My Thoughts On: The Flight of Gemma Hardy by Margot Livesey
The Flight of Gemma Hardy
by Margot Livesey
Published by HarperCollins Publishers
Publish Date: January 24, 2012
My Source: HarperCollins/TLC Book Tours
A captivating tale, set in Scotland in the early 1960s, that is both an homage to and a modern variation on the enduring classic Jane Eyre.
Fate has not been kind to Gemma Hardy. Orphaned by the age of ten, neglected by a bitter and cruel aunt, sent to a boarding school where she is both servant and student, young Gemma seems destined for a life of hardship and loneliness. Yet her bright spirit burns strong. Fiercely intelligent, singularly determined, Gemma overcomes each challenge and setback, growing stronger and more certain of her path. Now an independent young woman with dreams of the future, she accepts a position as an au pair on the remote and beautiful Orkney Islands.
But Gemma's biggest trial is about to begin...a journey of passion and betrayal, secrets and lies, redemption and discovery, that will lead her to a life she's never dreamed of. -(summary from author's website)
The Flight of Gemma Hardy
by Margot Livesey
My Thoughts: The Flight of Gemma Hardy by Margot Livesey is a beautiful story that is reminiscent of Charlotte Bronte's classic Jane Eyre. Gemma is orphaned at a young age; both of her parents die in Iceland tragically while she is still very young. Gemma's Uncle, having made a promise to his sister, travels to Iceland to bring Gemma back to live in Scotland with him.
Under the care of her Uncle, Gemma has an impossible time bonding with her evil Aunt and Cousins Will, Louise, and Veronica. Not long after she comes to live in Scotland, tragedy strikes again and her beloved Uncle is killed - leaving her lonely and heartbroken in a house full of people who never wanted her there to from the start. They always felt like she didn't belong with them - like she does not contribute to the household in any way and she actually owes them money for allowing her to live there. Aunt jumps eagerly at an opportunity to send Gemma away to a boarding school - just to get her out of the house - and Gemma actually looks forward to this as well, thinking that nothing could be worse than living with the people she calls "family." She is thrilled when it is time to leave for school.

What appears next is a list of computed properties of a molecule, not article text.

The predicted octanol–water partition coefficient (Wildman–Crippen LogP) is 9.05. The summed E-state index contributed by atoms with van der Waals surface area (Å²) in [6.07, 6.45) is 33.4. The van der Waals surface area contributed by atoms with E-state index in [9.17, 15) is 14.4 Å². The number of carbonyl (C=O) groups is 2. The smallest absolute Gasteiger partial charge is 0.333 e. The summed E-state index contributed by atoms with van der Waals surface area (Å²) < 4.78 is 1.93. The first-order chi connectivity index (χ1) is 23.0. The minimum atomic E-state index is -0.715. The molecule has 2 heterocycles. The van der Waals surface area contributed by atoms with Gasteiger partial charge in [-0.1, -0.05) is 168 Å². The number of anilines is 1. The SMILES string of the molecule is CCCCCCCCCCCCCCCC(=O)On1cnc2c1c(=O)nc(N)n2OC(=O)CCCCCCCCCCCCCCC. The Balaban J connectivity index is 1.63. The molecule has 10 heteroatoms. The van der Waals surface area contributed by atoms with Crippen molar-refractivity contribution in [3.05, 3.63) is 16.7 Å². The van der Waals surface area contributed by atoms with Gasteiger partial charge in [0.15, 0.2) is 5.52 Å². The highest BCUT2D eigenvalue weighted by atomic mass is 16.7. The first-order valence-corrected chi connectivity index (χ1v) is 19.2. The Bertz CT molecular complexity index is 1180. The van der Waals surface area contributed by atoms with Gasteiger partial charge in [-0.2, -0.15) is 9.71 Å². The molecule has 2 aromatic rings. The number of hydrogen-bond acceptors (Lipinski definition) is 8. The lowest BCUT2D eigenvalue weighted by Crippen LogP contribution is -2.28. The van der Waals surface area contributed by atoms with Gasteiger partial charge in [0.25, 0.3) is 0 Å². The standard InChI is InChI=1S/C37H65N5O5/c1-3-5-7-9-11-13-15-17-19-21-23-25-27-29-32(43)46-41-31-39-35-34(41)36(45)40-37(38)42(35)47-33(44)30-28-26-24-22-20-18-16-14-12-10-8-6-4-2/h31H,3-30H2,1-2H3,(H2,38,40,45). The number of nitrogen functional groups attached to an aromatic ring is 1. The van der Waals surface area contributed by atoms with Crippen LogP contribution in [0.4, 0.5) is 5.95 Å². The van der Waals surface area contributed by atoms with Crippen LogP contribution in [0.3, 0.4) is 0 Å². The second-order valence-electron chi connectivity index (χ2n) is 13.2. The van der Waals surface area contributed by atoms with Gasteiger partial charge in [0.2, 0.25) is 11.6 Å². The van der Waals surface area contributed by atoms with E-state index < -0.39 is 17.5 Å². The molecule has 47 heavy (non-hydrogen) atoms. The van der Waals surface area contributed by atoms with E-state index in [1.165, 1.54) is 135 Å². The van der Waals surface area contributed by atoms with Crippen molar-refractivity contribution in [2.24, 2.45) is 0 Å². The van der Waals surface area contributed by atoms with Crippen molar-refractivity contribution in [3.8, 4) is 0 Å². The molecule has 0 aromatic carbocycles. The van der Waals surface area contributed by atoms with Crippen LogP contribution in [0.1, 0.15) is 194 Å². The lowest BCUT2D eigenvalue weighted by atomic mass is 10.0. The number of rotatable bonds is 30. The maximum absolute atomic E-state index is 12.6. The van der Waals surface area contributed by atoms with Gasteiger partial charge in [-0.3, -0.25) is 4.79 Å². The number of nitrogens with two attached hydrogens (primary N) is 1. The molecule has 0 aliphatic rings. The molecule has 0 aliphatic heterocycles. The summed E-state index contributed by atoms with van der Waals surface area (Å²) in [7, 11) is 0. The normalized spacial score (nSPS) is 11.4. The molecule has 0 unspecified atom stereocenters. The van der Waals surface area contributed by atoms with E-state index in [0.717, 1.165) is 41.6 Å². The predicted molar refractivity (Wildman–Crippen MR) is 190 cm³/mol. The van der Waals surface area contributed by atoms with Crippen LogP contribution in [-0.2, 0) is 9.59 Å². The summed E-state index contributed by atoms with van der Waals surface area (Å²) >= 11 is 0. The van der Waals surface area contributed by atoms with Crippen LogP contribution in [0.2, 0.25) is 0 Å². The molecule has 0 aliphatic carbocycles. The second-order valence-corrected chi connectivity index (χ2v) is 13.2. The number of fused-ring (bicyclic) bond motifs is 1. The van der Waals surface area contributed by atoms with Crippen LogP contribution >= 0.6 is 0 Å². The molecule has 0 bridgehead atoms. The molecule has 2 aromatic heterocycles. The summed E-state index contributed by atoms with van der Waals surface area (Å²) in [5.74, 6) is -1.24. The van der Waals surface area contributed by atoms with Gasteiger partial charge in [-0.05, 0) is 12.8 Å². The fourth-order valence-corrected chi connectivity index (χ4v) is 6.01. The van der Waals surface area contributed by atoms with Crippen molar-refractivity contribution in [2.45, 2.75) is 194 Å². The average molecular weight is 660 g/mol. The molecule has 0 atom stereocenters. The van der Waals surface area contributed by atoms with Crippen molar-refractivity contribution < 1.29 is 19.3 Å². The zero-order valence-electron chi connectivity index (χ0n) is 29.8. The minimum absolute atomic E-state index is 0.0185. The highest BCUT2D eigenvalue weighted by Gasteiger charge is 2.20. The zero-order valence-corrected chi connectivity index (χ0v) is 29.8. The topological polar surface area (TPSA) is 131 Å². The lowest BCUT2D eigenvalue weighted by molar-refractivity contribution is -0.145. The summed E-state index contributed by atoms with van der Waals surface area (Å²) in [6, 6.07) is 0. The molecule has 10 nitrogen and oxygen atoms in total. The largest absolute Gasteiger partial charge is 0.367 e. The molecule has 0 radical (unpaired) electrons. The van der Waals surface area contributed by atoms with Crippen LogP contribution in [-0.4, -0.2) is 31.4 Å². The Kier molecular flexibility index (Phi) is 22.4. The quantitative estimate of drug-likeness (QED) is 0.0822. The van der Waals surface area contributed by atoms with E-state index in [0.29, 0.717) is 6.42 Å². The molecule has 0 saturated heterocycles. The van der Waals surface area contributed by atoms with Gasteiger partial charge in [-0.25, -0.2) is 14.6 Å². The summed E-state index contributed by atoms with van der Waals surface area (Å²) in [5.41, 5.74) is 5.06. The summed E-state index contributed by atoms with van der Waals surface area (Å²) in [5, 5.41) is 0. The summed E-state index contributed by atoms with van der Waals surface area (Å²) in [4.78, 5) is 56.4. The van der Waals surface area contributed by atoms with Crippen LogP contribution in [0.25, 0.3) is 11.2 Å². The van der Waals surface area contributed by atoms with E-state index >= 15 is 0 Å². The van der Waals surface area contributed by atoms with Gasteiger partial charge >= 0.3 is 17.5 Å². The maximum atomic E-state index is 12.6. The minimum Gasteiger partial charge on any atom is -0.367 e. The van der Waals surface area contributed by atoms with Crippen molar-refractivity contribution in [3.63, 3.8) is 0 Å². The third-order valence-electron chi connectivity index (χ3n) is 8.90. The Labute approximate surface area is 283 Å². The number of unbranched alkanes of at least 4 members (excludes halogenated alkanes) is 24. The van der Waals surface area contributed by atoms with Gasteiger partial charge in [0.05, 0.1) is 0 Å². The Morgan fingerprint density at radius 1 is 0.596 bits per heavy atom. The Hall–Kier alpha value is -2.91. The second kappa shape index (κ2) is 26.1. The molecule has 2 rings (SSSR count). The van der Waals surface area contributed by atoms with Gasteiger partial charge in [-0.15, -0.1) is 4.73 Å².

When Gemma arrives at Claypoole, however, she is treated far worse than she ever was when she lived with her aunt and cousins. Not only is she a scholarship student, but she has to work off the remaining portion of her tuition. The "regular" students humiliate and tease her without ceasing and her fellow working students beat and bully her constantly. Her food and possessions are repeatedly stolen, and Gemma performs chores to the point of over-exhaustion daily in addition to maintaining her schoolwork to the best of her ability. Probably worst of all, Gemma's best and only friend at Claypoole, Miriam, becomes sick and dies while still a student at the school, leaving Gemma devastated. This very tough life begins when she arrives at the school at the tender age of 9 or 10 and continues until the school closes due to financial strain when Gemma is around 17 years old...just before her education is completed and exams are performed for entry into university. Luckily Gemma is quickly able to find a job as an au pair and moves straight from Claypoole to a place of steady employment.